14. Use tennis balls to anchor clusters of helium balloons at parties. Knot together a group of ribbons attached to balloons. Cut a small X in the top of a ball and insert the knot. Fill the ball with sand if you want extra security.
  15. Prevent your bike’s kick stand from sinking into soft dirt by cutting a small slit in a tennis ball and sliding it over the kick stand.
  16. Keep the yuckiness out of your pool by floating some tennis balls in the water. Supposedly, the balls will absorb body oils from people who swim in the water – but you need to replace them every few weeks to keep them fresh.
  17. Cut a tennis ball in half and use it to get a better grip when opening jars. Just place the ball half over the lid, and the rubber on the inside grips the lid to help you rotate it easier.
  18. To keep a door knob from smashing into and damaging an interior wall, cut a large slit in a tennis ball and slide it over the knob. This trick also works great to keep curious toddlers out of off-limits rooms…until they figure out how to squeeze as they turn.
  19. Protect a padlock. Cut a slit in a tennis ball with a utility knife and slip it over an outdoor padlock to prevent water from getting into it and freezing.
  20. Remove a broken lightbulb. The bulb broke off in the socket? No problem.
  21. Carefully clear away any shards of broken glass, then gently push a tennis ball against the light socket and twist it to remove the bulb’s embedded stem.
  22. Cushion the blow. Cut an X in a tennis ball and slip it over the head of a hammer so you don’t ding up walls, wood, or other fragile materials while you’re pounding away.
  23. Collect change for tolls. Cut a slit in a tennis ball and stash spare change inside. Keep the ball in your car so you don’t have to grope for your wallet when you’re at the tollbooth.

Knowledge is power!  Learn fun facts, hints and tips, and creative ways to use every day items with “The Buzz” posts on Thursday.

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Crocheted Drawstring Bag

Seems like I’m a day late and a dollar short for getting this project out before Christmas, but such is life!

This crocheted drawstring bag is a unique and fun way to give gifts for any reason or holiday.  Perfect for beginners, this bag works up quickly and easily, and is a great way to use up that leftover yarn that you have lying around in your craft box.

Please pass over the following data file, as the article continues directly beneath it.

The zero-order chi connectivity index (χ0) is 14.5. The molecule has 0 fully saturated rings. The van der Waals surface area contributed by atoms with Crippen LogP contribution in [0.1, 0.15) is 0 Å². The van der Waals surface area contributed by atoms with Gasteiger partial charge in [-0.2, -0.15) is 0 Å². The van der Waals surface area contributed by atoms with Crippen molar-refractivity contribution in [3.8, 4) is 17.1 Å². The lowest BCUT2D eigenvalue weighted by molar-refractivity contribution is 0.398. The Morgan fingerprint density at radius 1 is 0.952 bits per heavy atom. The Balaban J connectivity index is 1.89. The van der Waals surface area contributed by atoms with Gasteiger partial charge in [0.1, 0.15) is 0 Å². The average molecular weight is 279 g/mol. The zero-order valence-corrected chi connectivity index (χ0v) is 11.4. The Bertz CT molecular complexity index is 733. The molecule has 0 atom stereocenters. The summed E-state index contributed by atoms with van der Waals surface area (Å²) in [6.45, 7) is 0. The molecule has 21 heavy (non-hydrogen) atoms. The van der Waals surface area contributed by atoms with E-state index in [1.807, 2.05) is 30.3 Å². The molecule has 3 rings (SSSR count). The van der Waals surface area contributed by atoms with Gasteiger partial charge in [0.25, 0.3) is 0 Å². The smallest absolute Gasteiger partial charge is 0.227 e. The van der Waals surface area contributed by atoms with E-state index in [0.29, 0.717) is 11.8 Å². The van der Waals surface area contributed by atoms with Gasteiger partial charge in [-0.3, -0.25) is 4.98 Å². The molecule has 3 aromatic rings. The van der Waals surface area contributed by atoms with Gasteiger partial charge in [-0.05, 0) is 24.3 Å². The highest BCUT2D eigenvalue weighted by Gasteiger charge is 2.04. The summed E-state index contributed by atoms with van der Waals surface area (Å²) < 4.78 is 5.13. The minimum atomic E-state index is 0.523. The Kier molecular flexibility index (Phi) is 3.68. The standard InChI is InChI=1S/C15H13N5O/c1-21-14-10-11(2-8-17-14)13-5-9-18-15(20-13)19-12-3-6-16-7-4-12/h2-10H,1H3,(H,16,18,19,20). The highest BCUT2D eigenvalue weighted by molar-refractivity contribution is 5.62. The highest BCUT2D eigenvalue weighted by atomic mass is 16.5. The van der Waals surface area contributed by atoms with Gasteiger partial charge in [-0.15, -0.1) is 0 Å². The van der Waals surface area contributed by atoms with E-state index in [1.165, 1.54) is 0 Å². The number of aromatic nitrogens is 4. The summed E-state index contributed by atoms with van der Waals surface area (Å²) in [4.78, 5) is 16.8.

You could also use this bag to help organize items around your house.  I keep extra makeup in it, but you can also use it for holding jewelry, money, or even use it as a purse.

This bag is worked in one piece and it folds inward to create a nice secure close.  You can use a ribbon or cord to secure your bag, or simply create your own by making a large braid, as I did in the photo.

Drawstring Bag

Materials:

  • 1 ball of yarn, your choice of color
  • 5 mm [US H-8] crochet hook
  • Yarn needle
  • Cord (optional)

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Instructions:

  1. Ch 2.  Join with sl st to form a ring.
  2. Ch 1, 8 sc in ring.  Join with sl st to first sc.
  3. Ch 1, 2 sc in each sc around.  Join with sl st to first sc. (16 sc)
  4. Ch 1, sc in first sc, *2 sc in next sc, sc in next sc, rep from * to last sc, 2 sc in last sc.  Join with sl st to first sc.  (24 sc)
  5. Ch 1, sc in each of first 2 sc, *2 sc in next sc, sc in each of next 2 sc, rep from * to last sc, 2 sc in last sc.  Join with sl st to first sc.  (32 sc)
  6. Ch 1, sc in each of first 3 sc, *2 sc in next sc, sc in each of next 3 sc, rep from * to last sc, 2 sc in last sc.  Join with sl st to first sc.  (40 sc)
  7. Ch 1, sc in each of first 4 sc, *2 sc in next sc, sc in each of next 4 sc, rep from * to last sc, 2 sc in last sc.  Join with sl st to first sc.  (48 sc)
  8. Ch 1, sc in each of first 5 sc, *2 sc in next sc, sc in each of next 5 sc, rep from * to last sc, 2 sc in last sc.  Join with sl st to first sc.  (56 sc)
  9. Ch 1, sc in each sc around.  Join with sl st to first sc.
  10. Ch 1 sc in each of first 6 sc, *2 sc in next sc, sc in each of next 6 sc, rep from * to last sc, 2 sc in last sc.  Join with sl st to first sc.  (64 sc)
  11. Ch 1, sc in each sc around.  Join with sl st to first sc.
  12. Ch 1 sc in each of first 7 sc, *2 sc in next sc, sc in each of next 7 sc, rep from * to last sc, 2 sc in last sc.  Join with sl st to first sc.  (72 sc)
  13. Ch 1, sc in each sc around.  Join with sl st to first sc.
  14. Ch 1 sc in each of first 8 sc, *2 sc in next sc, sc in each of next 8 sc, rep from * to last sc, 2 sc in last sc.  Join with sl st to first sc. PLACE MARKER HERE (80 sc)